Passion for the picking

Wednesday, February 27th, 2013

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The Shops at The Garden Shed

 

Passion is a funny thing. You never know when it will find you, and it never fails to pull you in a direction you never planned on going. At least that seems to be the unifying moral of the stories behind the owners at The Shops at The Garden Shed, located in the charming east village of Cambria.

Housed in a rustic and sprawling 7,000-sq.ft. renovated creamery on Main Street, its core is The Garden Shed, a garden accessories and décor store lovingly and thoughtfully filled with whimsical wares and inspirational installations by the soft-spoken and sweet owner Ashley Gracey. Gracey explains that she and her husband Lucky opened The Garden Shed 14 years ago as a side business to complement Lucky’s landscaping company. That was their plan. But passion for decorating and a proclivity for digging up garden art treasures soon transformed the side business into a main one that demanded their full attention.

Gracey describes the creative, collaborative process of outfitting their store with excitement. “For example we got chocolate candles,” she gestures toward one small nook of the vibrantly decorated, vintage-inspired room. “So, we’ll think ‘Oh, what could we do that’s chocolate themed? Chocolate seeds for chocolate Cosmos!”

Always working to offer a truly unique shopping experience for their customers, she says, “We try to find little artists that are not known.” Of course, she is aided in this effort by the tasteful arrangement of other vendors also operating under The Shops at The Garden Shed umbrella. We walk past the Sweet Shop, tucked into a side room off of the patio, and next door, the new Ocean Heir shop, owned by Diane Matzner, which offers an eclectic mix of paper, cards, books, clothing, accessories and jewelry. To the east of the Garden Shed store and patio lie The Painted Lily, an artfully curated art gallery, and further back, Lily’s Coffee Shop, a favorite spot for a latte and an unrushed morning before hitting the sights in Cambria.

And those thirsty for a different kind of brew need not leave the premises: Twin Coyotes pours their award-winning wines from their tasting room on the west wing of the Garden Shed building. Owned and operated by twin brothers Steve and Stu Thompson, Steve says Twin Coyotes began as a hobby. “We had been making wine for ourselves for a long, long time and people always told us ‘You gotta sell this,’” Steve recalls, saying that they finally did give in to the pull of their passion, buying a vineyard and making their first commercial vintage in 2007.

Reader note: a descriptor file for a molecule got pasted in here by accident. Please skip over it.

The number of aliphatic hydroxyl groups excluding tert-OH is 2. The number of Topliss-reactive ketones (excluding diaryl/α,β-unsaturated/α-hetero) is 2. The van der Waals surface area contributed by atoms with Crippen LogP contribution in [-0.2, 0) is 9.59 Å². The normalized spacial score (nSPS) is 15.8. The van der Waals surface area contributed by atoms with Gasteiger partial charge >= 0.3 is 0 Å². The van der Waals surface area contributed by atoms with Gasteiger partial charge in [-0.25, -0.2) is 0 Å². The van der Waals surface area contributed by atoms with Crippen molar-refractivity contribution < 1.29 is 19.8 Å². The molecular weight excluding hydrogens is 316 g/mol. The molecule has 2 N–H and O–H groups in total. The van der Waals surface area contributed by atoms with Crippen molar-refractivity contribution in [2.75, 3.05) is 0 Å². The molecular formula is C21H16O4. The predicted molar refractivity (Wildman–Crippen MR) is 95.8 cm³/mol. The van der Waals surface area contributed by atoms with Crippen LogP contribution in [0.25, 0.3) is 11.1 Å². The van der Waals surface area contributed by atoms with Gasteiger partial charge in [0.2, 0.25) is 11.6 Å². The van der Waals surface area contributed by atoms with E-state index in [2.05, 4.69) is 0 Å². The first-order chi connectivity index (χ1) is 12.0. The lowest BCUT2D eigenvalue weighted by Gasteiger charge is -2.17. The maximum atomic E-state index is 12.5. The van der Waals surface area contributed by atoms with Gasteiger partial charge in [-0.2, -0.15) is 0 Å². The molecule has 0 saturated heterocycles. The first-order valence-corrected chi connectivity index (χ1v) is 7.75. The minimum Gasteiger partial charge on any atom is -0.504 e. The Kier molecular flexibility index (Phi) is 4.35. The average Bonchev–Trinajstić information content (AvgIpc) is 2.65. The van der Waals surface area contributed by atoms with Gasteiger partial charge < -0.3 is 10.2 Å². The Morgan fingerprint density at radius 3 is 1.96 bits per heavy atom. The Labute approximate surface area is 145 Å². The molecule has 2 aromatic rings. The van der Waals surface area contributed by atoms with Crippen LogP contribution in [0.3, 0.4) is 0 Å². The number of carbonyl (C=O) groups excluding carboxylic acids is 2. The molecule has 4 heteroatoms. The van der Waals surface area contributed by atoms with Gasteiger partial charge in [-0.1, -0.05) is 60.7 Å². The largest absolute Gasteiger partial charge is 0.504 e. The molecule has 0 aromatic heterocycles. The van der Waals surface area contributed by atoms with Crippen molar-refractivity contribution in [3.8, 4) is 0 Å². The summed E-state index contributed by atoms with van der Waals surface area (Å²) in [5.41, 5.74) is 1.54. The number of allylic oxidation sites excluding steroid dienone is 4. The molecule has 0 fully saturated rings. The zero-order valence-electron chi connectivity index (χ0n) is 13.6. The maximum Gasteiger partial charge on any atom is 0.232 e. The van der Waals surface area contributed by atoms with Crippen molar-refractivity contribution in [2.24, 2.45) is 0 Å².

Among their offerings is the lesser-known and lesser-grown white wine varietal called Vermentino. “That’s done very well for us,” Steve says of the rare grape. “It’s spectacular.” Having just moved into the space recently, Twin Coyotes and the Garden Shed have already begun to plan fun ways to pair the wine with the open patio space, with events like their recent Mardi Gras Jambalaya party.

Sharing that same patio space is another shop within the Garden Shed, Grow Nursery, offering an otherworldly collection of “Rare and Unusual” succulents, air plants and other unique species curated by artist and succulent fanatic Nick Wilkinson. Wilkinson says he also got into the business by way of a hobby—one that literally outgrew his college apartment. “I used to spend all my money on [rare and unusual succulents]. I got my degree in art, but I found them really interesting, and succulents are all really sculptural,” he says, justifying the passion that blossomed into a now over six-year-long career and a wonderland for succulent appreciators.

He hasn’t given up art entirely, though. He also exhibits his own work and helps curate the art gallery portion of Deer Run, a store housed within the Garden Shed and defying any traditional definition. “Describing my store has always been one of the hardest things,” says owner Leslie Clarke Gray of her array of carefully chosen “Art & Artifacts.”

“I follow the philosophy that if I wouldn’t have it in my own home, I wouldn’t sell it in my store,” she says, adding, “You never know what you’re going to see at Deer Run: it could be socks from Japan; it could be antlers; it could be vintage objects of all sorts.”

And with so much inspired inventory at The Shops at The Garden Shed, it could be one of those rare items that ignites some passion within you and pulls you, by some mysterious force, down a path you hadn’t planned to walk. You never know.

Wander down the garden path at 2024 Main Street in Cambria or contact The Garden Shed at (805) 927-7654 for more information. 

 

— Jamie Relth

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